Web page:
1. Limited Liability Partnerships.
  1. Introduction.
  1. Within the last few months, limited liability partnerships (LLPs) have effectively been approved as an acceptable form of doing business for professionals in the District of Columbia and 49 of the 50 states. The District of Columbia and 19 states have statutes that allow an LLP to be formed in their state, and they recognize LLPs formed in other states. Three additional states recognize the status of foreign LLPs (i.e., ones formed in another state) without having a domestic LLP statute. The remaining 28 states do not have specific LLP provisions but effectively allow CPAs (and presumably, other professionals) to use an LLP for public practice. (The only exception is Hawaii, where the status of LLPs is currently unclear.)
  1. The LLP concept actually arose in response to the huge personal liability problems faced by partners of law and accounting partnership in the last few years. Many of these problems had their origins in the multitude of malpractice claims related to the thrift and financial institution failures of the 1980's.
  1. Because most accounting and law firms have traditionally been structured as general partnerships, the personal assets of each partner are potentially exposed to all the malpractice liabilities of the firm. This is the case even when a particular partner had nothing to do with the client situation that results in the firm's liability for professional errors and omissions. The classic example of how devastating this can be is the story of the demise of the national accounting firm of Laventhol and Horwath. When L&H went under in the late 1980's, many of the firm's partners were forced to pay large amounts to settle the claims of the firm's creditors. In view of the L&H situation and several other significant law and accounting firm failures, it became very apparent that it really isn't "fair" to hold one partner financially responsible for the liability-generating errors and omissions of another partner. The LLP vehicle was proposed as a solution to this problem.
  1. What Is An LLP?
  1. Like the limited liability company, the LLP is a relatively new type of business entity. Unlike LLCs, however, LLPs can be viewed simply as a special type of general partnership that exists under applicable state law. The partners in an LLP normally remain personally liable for the entity's commercial liabilities (leases, accounts payable, etc.), and for liabilities related to their own professional errors and omissions, and for liabilities related to the professional errors and omissions of persons under their supervision. That's the bad news.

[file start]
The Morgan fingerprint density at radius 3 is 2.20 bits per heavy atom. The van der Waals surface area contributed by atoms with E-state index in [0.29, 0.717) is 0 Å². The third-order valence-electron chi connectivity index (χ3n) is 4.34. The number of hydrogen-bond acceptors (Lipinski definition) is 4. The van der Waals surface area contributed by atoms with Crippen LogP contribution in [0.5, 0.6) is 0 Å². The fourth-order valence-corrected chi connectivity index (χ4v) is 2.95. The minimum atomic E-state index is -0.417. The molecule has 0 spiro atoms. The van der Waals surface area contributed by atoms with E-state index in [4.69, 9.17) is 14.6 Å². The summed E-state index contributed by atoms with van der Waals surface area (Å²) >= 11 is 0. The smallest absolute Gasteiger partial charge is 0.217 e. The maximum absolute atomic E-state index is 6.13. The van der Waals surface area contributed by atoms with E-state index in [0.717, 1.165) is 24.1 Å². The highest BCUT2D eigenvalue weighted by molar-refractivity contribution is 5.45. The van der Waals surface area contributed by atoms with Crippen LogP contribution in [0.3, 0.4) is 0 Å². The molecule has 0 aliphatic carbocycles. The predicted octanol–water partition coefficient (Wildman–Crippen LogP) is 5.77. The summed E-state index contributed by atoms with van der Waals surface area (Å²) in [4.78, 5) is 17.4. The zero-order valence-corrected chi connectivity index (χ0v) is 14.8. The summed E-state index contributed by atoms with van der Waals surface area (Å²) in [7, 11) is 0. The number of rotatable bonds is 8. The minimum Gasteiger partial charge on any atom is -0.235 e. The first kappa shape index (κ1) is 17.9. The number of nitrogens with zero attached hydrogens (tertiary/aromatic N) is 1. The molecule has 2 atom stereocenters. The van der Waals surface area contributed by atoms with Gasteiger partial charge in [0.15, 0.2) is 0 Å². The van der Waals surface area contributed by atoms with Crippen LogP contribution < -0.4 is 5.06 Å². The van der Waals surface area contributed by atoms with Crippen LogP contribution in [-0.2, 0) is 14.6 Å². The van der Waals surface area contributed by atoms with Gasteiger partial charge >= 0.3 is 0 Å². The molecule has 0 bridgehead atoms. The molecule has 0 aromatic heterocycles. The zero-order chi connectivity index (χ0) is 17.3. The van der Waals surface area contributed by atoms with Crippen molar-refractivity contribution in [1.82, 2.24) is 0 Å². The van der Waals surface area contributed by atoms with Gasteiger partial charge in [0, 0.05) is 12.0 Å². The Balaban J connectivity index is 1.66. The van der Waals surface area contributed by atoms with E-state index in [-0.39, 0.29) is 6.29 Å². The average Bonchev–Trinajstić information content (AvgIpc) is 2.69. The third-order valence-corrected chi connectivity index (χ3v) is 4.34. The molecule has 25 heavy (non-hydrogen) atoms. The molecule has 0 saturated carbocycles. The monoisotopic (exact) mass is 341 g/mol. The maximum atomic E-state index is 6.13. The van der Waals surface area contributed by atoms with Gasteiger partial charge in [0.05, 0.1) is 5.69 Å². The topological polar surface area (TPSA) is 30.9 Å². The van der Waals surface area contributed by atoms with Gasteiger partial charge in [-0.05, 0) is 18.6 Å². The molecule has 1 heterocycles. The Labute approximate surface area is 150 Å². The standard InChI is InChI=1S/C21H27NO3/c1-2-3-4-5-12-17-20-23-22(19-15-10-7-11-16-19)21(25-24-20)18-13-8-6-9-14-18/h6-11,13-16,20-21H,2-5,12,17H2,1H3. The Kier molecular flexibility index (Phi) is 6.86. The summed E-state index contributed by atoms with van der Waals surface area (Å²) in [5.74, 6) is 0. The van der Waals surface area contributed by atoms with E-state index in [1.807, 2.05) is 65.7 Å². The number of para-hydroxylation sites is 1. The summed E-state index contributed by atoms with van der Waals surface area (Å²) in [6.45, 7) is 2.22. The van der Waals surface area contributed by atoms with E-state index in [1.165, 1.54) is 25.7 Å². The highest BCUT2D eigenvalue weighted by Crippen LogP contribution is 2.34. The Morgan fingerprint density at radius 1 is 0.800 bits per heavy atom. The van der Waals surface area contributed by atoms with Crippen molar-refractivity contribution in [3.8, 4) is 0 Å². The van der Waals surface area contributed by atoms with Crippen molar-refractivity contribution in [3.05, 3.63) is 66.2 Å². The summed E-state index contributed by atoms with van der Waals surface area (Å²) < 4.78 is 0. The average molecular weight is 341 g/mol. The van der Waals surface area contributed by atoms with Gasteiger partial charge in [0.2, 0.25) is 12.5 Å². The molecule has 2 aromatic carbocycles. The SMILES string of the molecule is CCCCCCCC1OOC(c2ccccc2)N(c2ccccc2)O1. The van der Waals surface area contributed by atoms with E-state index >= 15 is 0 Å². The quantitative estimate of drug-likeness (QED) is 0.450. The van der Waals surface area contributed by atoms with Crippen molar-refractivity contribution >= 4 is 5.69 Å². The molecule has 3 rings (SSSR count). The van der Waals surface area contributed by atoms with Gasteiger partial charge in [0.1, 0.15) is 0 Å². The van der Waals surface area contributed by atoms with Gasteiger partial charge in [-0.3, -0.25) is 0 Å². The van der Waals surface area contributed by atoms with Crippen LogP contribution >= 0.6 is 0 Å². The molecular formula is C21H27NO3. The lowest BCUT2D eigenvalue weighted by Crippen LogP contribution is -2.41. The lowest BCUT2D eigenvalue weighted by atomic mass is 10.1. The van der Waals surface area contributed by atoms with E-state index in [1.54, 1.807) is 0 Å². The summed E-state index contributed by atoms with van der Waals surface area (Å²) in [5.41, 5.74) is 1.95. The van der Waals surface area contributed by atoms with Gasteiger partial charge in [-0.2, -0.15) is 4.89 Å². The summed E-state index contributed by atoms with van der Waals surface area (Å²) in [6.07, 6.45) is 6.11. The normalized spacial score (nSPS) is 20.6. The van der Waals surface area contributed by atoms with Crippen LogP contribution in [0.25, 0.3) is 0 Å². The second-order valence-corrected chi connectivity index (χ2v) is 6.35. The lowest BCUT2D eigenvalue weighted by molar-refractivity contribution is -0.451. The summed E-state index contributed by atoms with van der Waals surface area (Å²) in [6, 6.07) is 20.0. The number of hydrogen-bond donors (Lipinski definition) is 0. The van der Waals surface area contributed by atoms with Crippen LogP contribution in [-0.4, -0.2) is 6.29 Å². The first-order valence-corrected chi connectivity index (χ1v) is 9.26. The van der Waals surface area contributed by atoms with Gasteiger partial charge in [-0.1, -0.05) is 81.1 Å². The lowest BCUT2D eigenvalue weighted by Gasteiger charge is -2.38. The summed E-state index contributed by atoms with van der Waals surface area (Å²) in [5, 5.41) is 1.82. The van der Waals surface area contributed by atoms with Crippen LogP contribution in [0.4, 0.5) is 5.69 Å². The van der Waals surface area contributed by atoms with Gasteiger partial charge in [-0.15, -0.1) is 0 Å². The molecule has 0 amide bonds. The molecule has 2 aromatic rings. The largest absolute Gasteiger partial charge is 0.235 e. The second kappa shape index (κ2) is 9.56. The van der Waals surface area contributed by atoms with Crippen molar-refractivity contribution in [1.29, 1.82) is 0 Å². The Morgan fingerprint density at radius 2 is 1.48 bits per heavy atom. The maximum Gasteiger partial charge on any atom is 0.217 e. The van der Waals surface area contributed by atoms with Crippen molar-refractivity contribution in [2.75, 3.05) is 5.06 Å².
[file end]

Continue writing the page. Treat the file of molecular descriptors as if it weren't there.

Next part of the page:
1. The good news is that LLP partners are generally not liable for the professional errors and omissions of the other partners or most employees of the firm. Usually, the commercial liabilities of a firm can be managed satisfactorily. And, the individual partner can hopefully manage his or her own professional actions. Therefore, the use of an LLP adequately protects partners from the one type of liability that really strikes fear into the hearts of professionals--liability for the errors and omissions of other partners.
  1. This is clearly a better deal than the unlimited liability exposure that applies to partners in a general partnership. As stated earlier, with a general partnership, you may be called on to contribute personal assets to resolve firm liabilities created by the professional errors and omissions of your partners and employees of the firm.
  1. Operationally, LLPs are just general partnerships under state law with the above mentioned modification regarding personal liability for professional errors and omissions of others. As such, LLPs are subject to the general partnership nontax and tax considerations that you are already familiar with.
  1. Thus, the major tax advantages of LLPs are the favorable pass-through taxation rules that apply to partnerships and the flexibility that partnerships have to structure ownership interest with varying rights to cash flow, liquidation proceeds, and tax allocations. There will generally be no federal tax consequences associated with switching from general partnership to LLP status.
  1. As discussed above, the primary disadvantage of LLPs is the liability of the partners for the debts of the LLP (exclusive of liability for professional errors and omissions of others). Thus, an LLP clearly provides its partners with less liability protection than would be available to members of an LLC, but more than would be available with a general partnership.
  1. LLPs v. LLCs.
  1. From an overall liability limitation standpoint, the use of an LLC is clearly preferable to the use of an LLP. However, it seems very clear that LLPs are preferable to general partnerships. Therefore, LLPs are most attractive in states where LLCs cannot be used because they are not allowed for certain professional practices.
  1. Because an LLP is simply a special type of general partnership, the administrative aspects of converting to or adopting LLP status for a professional practice (for example, meeting the state board of accountancy rules) would be minimal in comparison to what may be necessary to obtain permission to operate as an LLC--especially if the practice is a multi-state practice. This is why the Big Six firms have all adopted LLP status.
  1. State tax considerations may also be important. For example, in Texas, LLPs are preferable to LLCs from a state tax standpoint. That's because LLCs are subject to the Texas franchise tax just like corporations, while LLPs are not. Where there is no state law disadvantage to LLC status, LLPs may eventually be displaced if state law and governing body rules allow professionals to practice as LLCs.